Waiting | Lydia Trethewey


Waiting

By Lydia Trethewey

For the What We Talk About When We Talk About Love Award


 

‘Sir I’m going to have to ask you to leave.’

The man is old and has skin like leather. He’s not listening to the clinic receptionist, and continues to glare at the ashen faced woman sitting on the floor.

Ben tries to ignore the altercation, staring hard at his book.

‘You’re a bad mother,’ the old man says.

The mother is only young and sits on the mat with her five children. The eldest child looks to be about ten, the youngest a few months. Around them are strewn the usual waiting room toys: books, plastic animals and blocks. The mother’s cheeks are blotching and her eyes swell with the tide of suppressed tears.

‘Sir the child is only a baby. She can’t help it,’ the receptionist says, standing just out of the old man’s reach, just close enough to be formidable.

The baby chirps.

‘Control your child,’ he snaps.

‘She’s a baby,’ the mother replies, voice wavering.

The old man mutters.

Ben finds himself reading the same sentence over and over again. The old man sits at the other end of the row of chairs, but everyone’s attention has slipped sideways in his direction. To Ben’s left sits a man with rectangular spectacles and deep brown eyes, and opposite is an elderly woman with a firm chin and curled grey hair. He struggles to pick up the thread of his novel.

When the bespectacled man speaks Ben hears the ghost of an Indian accent.

‘Imagine having a grandfather like him,’ the man says.

The elderly woman nods adamantly. Her eyes are wide and tinged pink, as if she too wants to cry. In the heightened atmosphere, Ben wonders what news awaits her on the other side of the clinic doors. He pictures the radiologist in there now, asking Laura all kinds of questions. Focus on the book.

‘I have five grandchildren myself and I love them to pieces,’ says the bespectacled man.

Ben suppresses a look of surprise, as the man appears to be no more than forty-five. He surmises that he alone of the waiting room strangers might be more of a grandchild than a grandparent, save of course for the young mother.

‘I’m about to have a third grandchild,’ the elderly woman says, puffing up in her chair.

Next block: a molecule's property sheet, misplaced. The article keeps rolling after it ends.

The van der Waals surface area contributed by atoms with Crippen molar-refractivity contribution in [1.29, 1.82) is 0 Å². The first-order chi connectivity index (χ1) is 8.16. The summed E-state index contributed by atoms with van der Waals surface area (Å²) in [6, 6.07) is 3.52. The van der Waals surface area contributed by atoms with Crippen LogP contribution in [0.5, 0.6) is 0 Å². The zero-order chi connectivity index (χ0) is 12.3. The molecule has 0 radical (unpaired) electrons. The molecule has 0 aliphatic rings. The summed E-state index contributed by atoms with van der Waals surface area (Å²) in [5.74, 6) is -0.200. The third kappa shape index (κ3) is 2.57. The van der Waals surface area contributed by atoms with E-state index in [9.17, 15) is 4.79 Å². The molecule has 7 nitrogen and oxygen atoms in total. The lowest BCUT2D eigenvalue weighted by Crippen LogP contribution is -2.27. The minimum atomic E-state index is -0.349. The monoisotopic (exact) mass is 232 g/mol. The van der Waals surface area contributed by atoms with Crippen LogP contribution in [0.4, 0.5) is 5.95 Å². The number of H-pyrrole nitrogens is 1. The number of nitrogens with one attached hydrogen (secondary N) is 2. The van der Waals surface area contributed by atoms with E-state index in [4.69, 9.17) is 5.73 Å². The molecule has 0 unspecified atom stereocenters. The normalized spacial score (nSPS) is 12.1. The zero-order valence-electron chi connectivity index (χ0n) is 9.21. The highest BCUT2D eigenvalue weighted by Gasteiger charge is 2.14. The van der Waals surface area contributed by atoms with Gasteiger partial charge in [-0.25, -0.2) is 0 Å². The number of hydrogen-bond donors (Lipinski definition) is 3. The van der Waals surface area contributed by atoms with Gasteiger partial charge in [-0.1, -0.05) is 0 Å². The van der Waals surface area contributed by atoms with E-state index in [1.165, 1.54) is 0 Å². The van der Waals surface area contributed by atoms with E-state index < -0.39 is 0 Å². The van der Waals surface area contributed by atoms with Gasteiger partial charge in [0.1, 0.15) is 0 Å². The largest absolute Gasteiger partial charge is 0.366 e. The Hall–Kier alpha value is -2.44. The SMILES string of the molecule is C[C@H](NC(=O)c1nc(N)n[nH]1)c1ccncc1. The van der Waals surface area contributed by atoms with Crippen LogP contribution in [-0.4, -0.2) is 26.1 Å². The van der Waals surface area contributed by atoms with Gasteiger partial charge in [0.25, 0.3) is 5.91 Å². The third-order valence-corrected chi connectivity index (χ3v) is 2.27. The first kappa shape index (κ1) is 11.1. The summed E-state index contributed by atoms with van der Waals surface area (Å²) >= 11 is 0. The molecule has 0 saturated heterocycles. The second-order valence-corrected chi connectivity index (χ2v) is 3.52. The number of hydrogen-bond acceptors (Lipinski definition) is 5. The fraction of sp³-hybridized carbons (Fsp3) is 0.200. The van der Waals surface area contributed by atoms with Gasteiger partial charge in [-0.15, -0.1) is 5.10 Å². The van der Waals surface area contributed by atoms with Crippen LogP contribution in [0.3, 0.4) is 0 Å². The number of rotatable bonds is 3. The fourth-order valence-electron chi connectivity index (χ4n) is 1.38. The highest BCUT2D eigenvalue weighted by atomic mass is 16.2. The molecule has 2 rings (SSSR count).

‘Congratulations.’

‘Thank you. There’s nothing in the world quite like grandchildren. It’s a special sort of love.’

The baby gurgles and squeals.

‘For fucks sake,’ says the old man loudly.

‘Sir, I’m going to have to ask you to wait in your car until your wife is finished with her scan.’

The old man heaves to his feet.

‘You’re a bad mother,’ he spits as he hobbles to the door.

The automatic glass swings shut behind him.

‘He mustn’t be right in the head,’ the bespectacled man says to the young mother.

‘Definitely something wrong there,’ the elderly lady nods.

The mother tries to smile but it doesn’t really take. She scolds her eldest daughter for messing around with the water dispenser.

A spell of comradery fills the room around the old man’s departure, a curious connection forged though victory against a common enemy.

The baby squeaks.

Laura emerges from the doctor’s office, face flushed. Ben shoves his book into his bag and hurries to take her hand. She smiles. All the tension in his bones floods away.

‘It’s all clear,’ she says, folding herself into his arms.

They pass the old man on the way to the car, sitting alone outside, muttering to himself. Ben avoids his eye. Laura is quiet, imbued with a soft relief. To fill the silence Ben tells her of the excitement she missed in the waiting room, the antagonistic old man and the strange feeling of friendship that blossomed as people leapt to reassure the persecuted mother.

Laura remains silent, her eyes grown sad.

‘Poor man. He probably isn’t right in the head. He’s probably all alone,’ she says.

Ben’s sense of consonance with the universe falters.

‘His wife was in getting a scan, so he can’t be completely alone,’ he says, fiddling with the car keys.

‘If she needed a scan perhaps things aren’t going too well. Perhaps he’s readying himself for the big loneliness to come, losing the love of his life.’

Ben grabs her hand and squeezes it, caught by an unexpected urge to make sure she’s still there.

‘Maybe you’re right.’

The two get into the car and strap in their seatbelts. As they pull away from the carpark, Ben catches sight of an old grey-haired woman, thin and frail, wrapped in the embrace of the old man. He turns his head quickly to get a closer look, but the car is already slipping onto the highway and the sight is swept away.


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